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Albums of the month: April 2016


Albums of the month: April 2016

Jack Gillespie

Terrace Martin – Velvet Portraits

We are now in a post-To Pimp a Butterfly music world, and it’s definitely been a fun ride. This is 

especially true with the stream of albums from Kendrick Lamar’s collaborators on his 2015 

record. Terrace Martin’s Velvet Portraits is one of the best of these collaborator records, and the 

one that mostly correlates with To Pimp a Butterfly, with reimaginings of various Butterfly 

instrumentals, such as the extravagant “Mortal Man,” which actually exceeds the original. But 

when he’s not putting his own twist on these already established pieces, we’re being treated to a 

wonderfully lush mix of jazz fusion, soul, and even some G-Funk. Whether you’re a huge fan of 

To Pimp a Butterfly or just want some rich-sounding music that embraces the sounds that 

inhabited on that record, Velvet Portraits is a release you won’t want to skimp on.

Recommended Tracks: Valdez off Crenshaw, Push, Turkey Taco, Patiently Waiting, Oakland, 

Think of you, Mortal Man

Weezer – Weezer (The White Album)

It’s been quite a while since we’ve gotten a Weezer album that could be considered excellent 

from front to back. Even 2014’s Everything Will Be Alright in the End, which was hailed as a 

return to form, had one or two weak tracks. That’s not the case with their latest, their best record 

since their 1996 (20 years!) magnum-opus Pinkerton. However, while that record dwelled in 

personal sadness and angst, The White Album is an incredibly summer-ready album that takes 

quite a few pages out of The Beach Boys book melody-wise, especially on the irresistibly 

saccharine “(Girl We Got A) Good Thing.” Track after track, Weezer deliver pure pop rock gold 

that they’ve failed to provide throughout the majority of the 21st Century. There has been talk 

that the band is planning on releasing The Black Album really soon. If it’s as good as this one, I 

think it’d be safe to say that Weezer is back, baby. 

Recommended Tracks: California Kids, Thank God for Girls, (Girl We Got A) Good Thing, 

Do You Want To Get High?, L.A. Girlz, Jacked Up

Charles Bradley – Changes

What makes Changes so good is just how much Charles Bradley embraces his strengths. Not 

only are his vocals as powerful and as emotive as ever on here, but he comes across as very wise 

through age in the lyrics, especially in the tracks that follow through with the theme of change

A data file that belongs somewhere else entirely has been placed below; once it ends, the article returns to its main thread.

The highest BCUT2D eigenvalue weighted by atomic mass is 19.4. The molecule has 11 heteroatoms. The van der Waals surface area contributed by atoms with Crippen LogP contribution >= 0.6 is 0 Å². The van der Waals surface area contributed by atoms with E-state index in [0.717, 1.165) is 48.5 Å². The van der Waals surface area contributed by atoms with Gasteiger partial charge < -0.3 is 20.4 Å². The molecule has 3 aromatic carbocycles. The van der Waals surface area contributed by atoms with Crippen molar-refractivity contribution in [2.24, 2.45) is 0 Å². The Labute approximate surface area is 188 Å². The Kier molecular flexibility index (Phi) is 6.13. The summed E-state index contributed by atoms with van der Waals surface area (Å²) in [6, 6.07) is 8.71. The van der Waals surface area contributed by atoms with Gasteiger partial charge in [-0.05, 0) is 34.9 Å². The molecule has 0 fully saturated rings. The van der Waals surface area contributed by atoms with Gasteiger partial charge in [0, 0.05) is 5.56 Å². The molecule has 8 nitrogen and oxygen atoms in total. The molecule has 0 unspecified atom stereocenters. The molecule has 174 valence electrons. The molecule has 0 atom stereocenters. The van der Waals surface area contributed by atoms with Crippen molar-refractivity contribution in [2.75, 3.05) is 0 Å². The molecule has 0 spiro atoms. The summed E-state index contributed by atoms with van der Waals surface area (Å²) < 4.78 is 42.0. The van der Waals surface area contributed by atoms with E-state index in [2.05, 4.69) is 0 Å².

hinted at by the albums title. While it’s nothing to necessarily write home about, the old-school 

style of instrumentation that this album fully adopts just adds to the retro feel Changes brings. 

Charles Bradley has an old soul, and it really shows in the music he creates for the better.

Recommended Tracks: Ain’t Gonna Give It Up, Changes, Ain’t It A Sin, Things We Do For 

Love, Change For The World, Slow Love

Deakin – Sleep Cycle

While it did have its highpoints, Animal Collective’s latest record Painting With lacked the kind 

of sonic venturing that made so many of their best records so unique. Ironically, this quality is 

Sleep Cycle so mystifying. While it only clocks in at around 30 minutes, Animal Collective 

member Deakin makes nearly every second count. Tracks like “Just Am” and “Good House” call 

back to the bands psychedelic folk period, and the manic “Footy” goes back even further back to 

2003’s Here Comes the Indian, one of their most avant-garde releases to date. Sleep Cycle is a 

love letter to longtime Animal Collective fans, as well as proof that the once-considered weak 

link of the band had more in him than any of us thought. 

Recommended Tracks: Golden Chords, I Am, Footy, Good House

Gryff – Feel the Night

Many records try to say something incredibly meaningful through their lyrics and music. This is 

not one of them. Instead, Feel the Night is 100 percent focused on bringing good fun to its 

listeners. Thankfully, this aim for pure fun is achieved with a handful of incredibly fun, nostalgic 

pop tunes. “Dive/Argentina” especially captures the neon-lit joy of ‘80s pop culture while 

putting a modern twist on it with some incredibly tight production that perfects the tropical 

sounds that have slowly seeped into the Top 40. If you’re looking for a group of tracks that will 

fit snuggly into your summertime playlists, Feel the Night fills that spot wonderfully. 

Recommended Tracks: Halcyon, Dive/Argentina, History